Victoria Chapman - Public Health in Philippines
The summer of 2015 provided me an opportunity of service learning in Bogo City, Cebu in the Philippines. It was in the midst of this tropical climate, that I spent four weeks living with a host family, traveling to exotic beaches and mountains, eating Filipino cuisine, teaching basic nutrition with cooking demonstration to local mothers, as well as elementary and high school students, performing door to door health screening and referrals, and having a clinical experience working in the city’s hospital as a nursing assistant.
One of the most rewarding components of my stay in Bogo, was that I was fully immersed into the Filipino culture by living with a local family for the duration of my trip. My host family was the Ygots and there were 13 people living in the house! My roommates were also in the program and were from Australia and England; this provided many long conversations about cultural difference between these four places. There were always dogs, children, and excitement in the house and it was there where I learned about the importance of the family unit in the Filipino culture.
I became very close to my host family and I was asked to become a Godparent to their youngest daughter Ashley who had just turned three months old upon my arrival. I asked what that role meant and my host mother Analyn gave me a beautiful response: “I want you to be someone that Ashley knows loves her even across the world and that your faith in God will encourage her.” Attending my first Catholic mass ceremony, spoken in Tagalog, I became a Godparent.
Jojo, my host dad was always cooking. He would pack my lunch everyday and it would always include rice and meat cooked in a various sauce. A plate was not considered a meal unless it contained rice. My favourite local treat he made was called Lumpia. Lumpia is basically a Filipino twist on a spring roll with a pork sausage in the middle. A delicacy that I was never brave enough to try is balut; this is a fertilized egg with a developing duck embryo inside. One delicious treat only at big celebrations is a massive, whole pig roasted called Lechon. I also enjoyed many fresh mangos and wild looking fruits called leches.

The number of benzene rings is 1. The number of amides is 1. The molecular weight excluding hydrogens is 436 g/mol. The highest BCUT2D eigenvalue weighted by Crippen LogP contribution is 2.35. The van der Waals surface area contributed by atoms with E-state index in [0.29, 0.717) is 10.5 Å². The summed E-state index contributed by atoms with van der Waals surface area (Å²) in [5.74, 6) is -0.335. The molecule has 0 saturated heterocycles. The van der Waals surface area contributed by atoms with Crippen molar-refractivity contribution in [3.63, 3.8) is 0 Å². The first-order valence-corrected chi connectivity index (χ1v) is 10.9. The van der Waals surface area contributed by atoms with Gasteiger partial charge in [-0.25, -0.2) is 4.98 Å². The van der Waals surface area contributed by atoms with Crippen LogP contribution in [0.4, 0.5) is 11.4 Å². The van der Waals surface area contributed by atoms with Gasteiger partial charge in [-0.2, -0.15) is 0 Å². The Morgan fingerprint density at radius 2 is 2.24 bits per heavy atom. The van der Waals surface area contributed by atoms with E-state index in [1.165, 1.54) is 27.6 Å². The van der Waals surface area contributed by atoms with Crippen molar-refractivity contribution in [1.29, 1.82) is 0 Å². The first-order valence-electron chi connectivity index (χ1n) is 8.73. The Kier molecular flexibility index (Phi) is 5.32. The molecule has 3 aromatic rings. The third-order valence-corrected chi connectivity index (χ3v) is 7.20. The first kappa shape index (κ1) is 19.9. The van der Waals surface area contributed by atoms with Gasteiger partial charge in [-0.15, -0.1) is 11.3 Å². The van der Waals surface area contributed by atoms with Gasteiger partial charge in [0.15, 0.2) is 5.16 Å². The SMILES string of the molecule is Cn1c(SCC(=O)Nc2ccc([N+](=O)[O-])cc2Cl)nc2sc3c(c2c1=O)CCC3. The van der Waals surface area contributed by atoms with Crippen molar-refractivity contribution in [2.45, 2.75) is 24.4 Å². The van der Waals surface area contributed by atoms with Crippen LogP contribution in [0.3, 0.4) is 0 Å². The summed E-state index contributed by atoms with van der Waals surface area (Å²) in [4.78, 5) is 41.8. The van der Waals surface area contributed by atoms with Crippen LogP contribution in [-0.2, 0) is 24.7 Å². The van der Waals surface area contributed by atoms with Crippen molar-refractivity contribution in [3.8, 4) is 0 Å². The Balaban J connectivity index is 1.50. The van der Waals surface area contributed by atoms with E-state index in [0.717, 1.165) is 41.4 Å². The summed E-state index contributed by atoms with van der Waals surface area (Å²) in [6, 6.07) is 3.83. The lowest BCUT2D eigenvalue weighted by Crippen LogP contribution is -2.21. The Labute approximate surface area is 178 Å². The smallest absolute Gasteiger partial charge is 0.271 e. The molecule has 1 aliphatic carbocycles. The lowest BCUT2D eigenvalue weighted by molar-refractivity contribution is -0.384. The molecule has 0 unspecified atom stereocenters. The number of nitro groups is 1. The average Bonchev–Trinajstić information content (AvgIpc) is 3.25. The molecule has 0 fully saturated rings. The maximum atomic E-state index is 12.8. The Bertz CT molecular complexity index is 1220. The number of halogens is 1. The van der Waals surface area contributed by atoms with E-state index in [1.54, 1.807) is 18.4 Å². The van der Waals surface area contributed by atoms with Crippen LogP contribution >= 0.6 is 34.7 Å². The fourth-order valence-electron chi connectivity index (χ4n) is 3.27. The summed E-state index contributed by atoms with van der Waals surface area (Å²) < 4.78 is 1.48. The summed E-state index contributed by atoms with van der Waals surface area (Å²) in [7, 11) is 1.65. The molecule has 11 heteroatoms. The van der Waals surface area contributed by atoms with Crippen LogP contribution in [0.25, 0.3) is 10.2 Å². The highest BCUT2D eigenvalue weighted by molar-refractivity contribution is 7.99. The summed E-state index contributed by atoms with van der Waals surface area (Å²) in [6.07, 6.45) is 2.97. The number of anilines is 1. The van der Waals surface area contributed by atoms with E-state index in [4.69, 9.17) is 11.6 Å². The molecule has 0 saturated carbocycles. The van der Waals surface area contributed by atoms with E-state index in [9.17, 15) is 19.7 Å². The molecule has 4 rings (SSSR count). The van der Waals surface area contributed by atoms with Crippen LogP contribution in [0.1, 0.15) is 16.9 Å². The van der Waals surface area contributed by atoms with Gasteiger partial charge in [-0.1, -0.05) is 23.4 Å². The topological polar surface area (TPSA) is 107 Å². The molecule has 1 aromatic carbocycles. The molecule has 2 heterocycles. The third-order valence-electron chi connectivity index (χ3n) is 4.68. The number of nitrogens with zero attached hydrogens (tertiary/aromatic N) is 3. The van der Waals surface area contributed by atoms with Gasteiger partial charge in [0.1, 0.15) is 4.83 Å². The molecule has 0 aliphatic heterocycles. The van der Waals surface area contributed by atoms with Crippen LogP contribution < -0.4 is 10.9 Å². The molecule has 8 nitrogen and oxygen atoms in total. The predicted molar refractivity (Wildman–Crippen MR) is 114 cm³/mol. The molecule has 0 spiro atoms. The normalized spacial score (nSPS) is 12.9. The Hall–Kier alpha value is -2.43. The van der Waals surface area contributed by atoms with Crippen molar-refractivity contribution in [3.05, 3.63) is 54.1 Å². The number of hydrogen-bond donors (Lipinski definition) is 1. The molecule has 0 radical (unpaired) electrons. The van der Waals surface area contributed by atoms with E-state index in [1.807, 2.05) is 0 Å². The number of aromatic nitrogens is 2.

On the weekends I was free to travel and many adventures unfolded. I went to a little island called Malapascua where I learned about the natural splendours and ecotourism of the Philippines and went snorkelling. Another island visited was called Bohol, there I went zip lining down a mountain, saw the smallest monkeys in the world the Tarsier, went spelunking and swimming in a cave, snorkelled with beautiful sea turtles, and met and sang karaoke with the local mayor. The Philippines are a picturesque vacationing spot of the world and thereby attracts many international travellers.
During the weekdays I would be picked up at 7:30am in what the locals call “Jeepneys”, which are colourful, refurbished Jeep buses that were used during WWII. On Tuesdays and Thursdays I would be dropped off in an unknown community location along with other Public Health Interns to lead a cooking demonstration, provide blood pressure readings, and provide a nutrition lesson to mothers in the area. I was asked to be the nutrition instructor and working with a local woman named “Mama Billy” was able to communicate basic nutrition information with these women. This information included the importance of breast milk, why our bodies need all the foods groups everyday and which ones were important for women and women during pregnancy, portion sizes, the risk of high salt intake, as well as the important components of each of the items that were put into the food item during the cooking demonstration.